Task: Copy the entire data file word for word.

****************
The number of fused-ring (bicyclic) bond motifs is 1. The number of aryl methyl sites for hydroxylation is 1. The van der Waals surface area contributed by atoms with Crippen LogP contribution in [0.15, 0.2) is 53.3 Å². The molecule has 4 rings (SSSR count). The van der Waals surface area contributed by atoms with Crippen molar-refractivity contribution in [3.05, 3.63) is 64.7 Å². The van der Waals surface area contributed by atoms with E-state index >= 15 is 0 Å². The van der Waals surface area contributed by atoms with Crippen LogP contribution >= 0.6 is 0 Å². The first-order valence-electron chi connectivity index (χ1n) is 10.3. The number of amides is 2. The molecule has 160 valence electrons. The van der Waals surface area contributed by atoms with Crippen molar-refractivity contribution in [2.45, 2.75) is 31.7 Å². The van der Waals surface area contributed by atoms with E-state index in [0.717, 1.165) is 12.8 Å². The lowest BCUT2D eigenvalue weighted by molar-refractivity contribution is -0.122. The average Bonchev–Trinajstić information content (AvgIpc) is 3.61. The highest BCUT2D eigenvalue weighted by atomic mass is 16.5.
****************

The number of fused-ring (bicyclic) bond motifs is 1. The number of aryl methyl sites for hydroxylation is 1. The van der Waals surface area contributed by atoms with Crippen LogP contribution in [0.15, 0.2) is 53.3 Å². The molecule has 4 rings (SSSR count). The van der Waals surface area contributed by atoms with Crippen molar-refractivity contribution in [3.05, 3.63) is 64.7 Å². The van der Waals surface area contributed by atoms with E-state index >= 15 is 0 Å². The van der Waals surface area contributed by atoms with Crippen LogP contribution >= 0.6 is 0 Å². The first-order valence-electron chi connectivity index (χ1n) is 10.3. The number of amides is 2. The molecule has 160 valence electrons. The van der Waals surface area contributed by atoms with Crippen molar-refractivity contribution in [2.45, 2.75) is 31.7 Å². The van der Waals surface area contributed by atoms with E-state index in [0.717, 1.165) is 12.8 Å². The lowest BCUT2D eigenvalue weighted by molar-refractivity contribution is -0.122. The average Bonchev–Trinajstić information content (AvgIpc) is 3.61. The highest BCUT2D eigenvalue weighted by atomic mass is 16.5.